Ah, distinctly I remember it was in the bleak December;
and each separate dying ember wrought its ghost upon the floor.
It is still December here - just about - and the embers in my fire have died completely as the winds of storm 'Frank' run around the corners of my house and rap the doors. There is, however, not a bird in sight; just my cat and nothing more. This pen was a bit of an impulse buy for me but one I am glad I pulled the trigger on as I believe it can be rather difficult to source. It is a limited edition, like all of the Writers Editions, if 14,000 units counts as limited. It takes its inspiration from the author Edgar Allan Poe, the master of Victorian Gothic horror and possibly the creator of the detective genre. Poe lived a rather sad life, plagued by unresolved griefs, bouts of depression and dogged (even in death) by malicious detractors. His short stories are magnificent; a triumph of dark and brooding menace. His poetry.....well,let's just say I quite like The Raven and we will talk of the the others nevermore; especially not 'The Bells'.
The Edgar Allan Poe Writers Edition was released in 1998, so is quite an early one in the series. It is a Victorian Gothic masterpiece. It is a large pen at 5.75 inches capped, exactly 5 inches uncapped and exactly 6.5 inches posted. The pen has a very vintage appearance with a significantly large domed cap that is half the length of the body of the pen. The pen has a bit of weight to it, but doesn't feel as heavy as the 149, although there is weight down to the cap. The pen is nicely balanced when writing posted, although some may feel that the weight of the cap is a little distracting. I must say that I don't find that to be the case and I write with it posted. The threads on the cap do tend to grip the piston nob, so care must be taken when removing it or the nob will turn! I allowed someone who normally doesn't post to write with it, on the promise that I would wall them up alive if they did a damage to it. They noted that it felt a little light to them unposted.
The marbled resin on this pen is not easily photographed in winter. It is a deep, dark midnight blue that would look good lining a luxury model coffin. It gives the appearance of a crushed velvet and works well with the gold plated accents. The cap bears the signature of the author picked out in gold engraving and also the number of the pen, discretely placed. The clip is a baseball bat shaped clip that is quite tight to the cap, but gives a vintage appearance. Either ends of the cap have black resin, but the end of the cap is a large dome with an off-white snow peak. Towards the opening of the cap (a screw cap) is a thin gold plated band that is a set of finely engraved bands, giving the strange, but pleasing appearance of a coiled spring. This same banded spring effect is repeated under the piston nob on the main body of the pen. It's a nice little bit of attention to detail. The cap also has a significantly large band beautifully engraved with Victorian ornamentation that looks a little like a stylised holly wreath. The cap length is 7cm.
The body of the pen itself has the stunning deep blue marbled resin as its central portion with black resin at either end. A small gold fine line engraved band sits beneath the piston nob which works smoothly and well. It is quite a long and slightly tapered piston nob with a rounded top. Towards the grip there is a slight bulge above the threads and the grip itself is concave. The threads are so finely placed and tight that I don't notice them at all when writing. It does force my grip down towards the nib more than I would be used to, but it is a comfortable writing experience. The 18K monotone gold nib is nicely engraved with a raven in reference to the famous poem of the same name, It is a medium in this instance and is silky smooth. Other Montblanc's I own or have tried all have that distinctive touch of feedback (in a very pleasant sense). This one doesn't, which was something of a surprise. It is a wet writer that has a little line expression with a touch of spring, but be aware that it can gush ink if pushed even a little. I like it very much, but it may not be to everyone's taste. It is comparable in line width to the medium nibbed 149, so it is edging towards a broad; at least in my book.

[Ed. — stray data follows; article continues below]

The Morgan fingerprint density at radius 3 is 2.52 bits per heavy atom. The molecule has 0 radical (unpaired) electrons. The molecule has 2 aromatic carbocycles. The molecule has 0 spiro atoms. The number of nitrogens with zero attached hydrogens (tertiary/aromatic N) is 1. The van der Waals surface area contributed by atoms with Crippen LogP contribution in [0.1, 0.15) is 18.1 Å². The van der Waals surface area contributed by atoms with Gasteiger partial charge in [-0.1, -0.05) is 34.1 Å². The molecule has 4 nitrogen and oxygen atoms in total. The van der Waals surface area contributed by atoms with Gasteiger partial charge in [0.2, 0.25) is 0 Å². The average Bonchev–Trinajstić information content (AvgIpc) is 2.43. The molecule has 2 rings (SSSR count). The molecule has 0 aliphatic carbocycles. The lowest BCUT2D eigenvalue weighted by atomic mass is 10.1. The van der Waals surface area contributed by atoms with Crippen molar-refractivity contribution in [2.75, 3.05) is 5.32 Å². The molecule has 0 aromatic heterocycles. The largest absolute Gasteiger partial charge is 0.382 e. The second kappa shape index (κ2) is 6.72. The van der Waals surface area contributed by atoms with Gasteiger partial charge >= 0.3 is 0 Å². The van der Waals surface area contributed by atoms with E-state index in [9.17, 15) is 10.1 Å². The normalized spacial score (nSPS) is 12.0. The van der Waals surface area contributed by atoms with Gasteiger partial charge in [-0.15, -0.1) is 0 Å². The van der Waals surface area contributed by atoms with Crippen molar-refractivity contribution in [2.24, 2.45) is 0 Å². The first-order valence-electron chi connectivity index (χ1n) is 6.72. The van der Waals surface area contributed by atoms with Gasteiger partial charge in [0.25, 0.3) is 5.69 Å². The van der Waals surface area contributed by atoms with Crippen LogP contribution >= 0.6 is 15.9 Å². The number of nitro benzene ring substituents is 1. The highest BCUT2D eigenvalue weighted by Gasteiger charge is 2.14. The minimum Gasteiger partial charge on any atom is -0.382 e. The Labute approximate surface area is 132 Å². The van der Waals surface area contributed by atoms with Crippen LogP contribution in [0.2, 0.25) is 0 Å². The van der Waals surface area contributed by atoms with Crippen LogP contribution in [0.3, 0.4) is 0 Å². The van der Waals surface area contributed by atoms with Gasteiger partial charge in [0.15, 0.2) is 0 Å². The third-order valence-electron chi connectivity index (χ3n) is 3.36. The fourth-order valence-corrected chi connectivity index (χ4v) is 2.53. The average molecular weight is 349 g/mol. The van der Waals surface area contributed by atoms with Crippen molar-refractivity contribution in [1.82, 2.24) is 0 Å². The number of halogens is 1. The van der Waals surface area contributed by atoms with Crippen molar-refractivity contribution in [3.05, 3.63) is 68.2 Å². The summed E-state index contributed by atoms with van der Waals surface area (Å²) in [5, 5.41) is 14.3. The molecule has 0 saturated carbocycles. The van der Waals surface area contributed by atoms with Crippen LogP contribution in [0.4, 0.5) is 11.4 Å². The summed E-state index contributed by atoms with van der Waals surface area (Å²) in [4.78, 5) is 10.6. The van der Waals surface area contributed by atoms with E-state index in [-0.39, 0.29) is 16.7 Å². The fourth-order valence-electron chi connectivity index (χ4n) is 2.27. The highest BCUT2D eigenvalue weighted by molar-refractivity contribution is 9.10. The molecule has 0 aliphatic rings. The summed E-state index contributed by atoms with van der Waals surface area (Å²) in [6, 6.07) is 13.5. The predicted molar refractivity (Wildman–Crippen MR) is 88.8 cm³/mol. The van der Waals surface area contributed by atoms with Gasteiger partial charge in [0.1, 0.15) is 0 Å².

This is a very beautiful pen in a very striking deep blue resin. I like the nods to Victoriana and the Gothic touches. The nib is very good and the cap is distinctive and unusual. Overall it is very pleasing to write with. If my desk had a memento mori and a stuffed black bird on a bust of Pallas, the whole effect would be complete. The bad news is that this is not a cheap pen, but then it is no Jinhao. Is it worth it? Well, it is only worth it if you really like it enough to pay for it and use it and enjoy it. I know some people collect these pens, but I buy to use and this review is from the perspective of a user. This was my Christmas gift to myself this year (a work bonus, a generous token gift and a little saving of my own made it happen) in that I was able to exercise the freedom to choose something I liked. I chose this and I am very, very glad I did. I love it very much. I also bought a tablet this year - out of work necessity rather than pleasure - and it also was not cheap. It will in all likelihood be recycled into coke cans in about three to four years. This pen on the other hand will hopefully be with me for the rest of my days and perhaps I shall be more fortunate in my numbers than Mr Poe. But even if it not, a young member of my family might take ownership and if they look after it too, then it may even fall to a next generation.
Now; where did I put the black cat?.........
Edited by Uncial, 30 December 2015 - 16:08.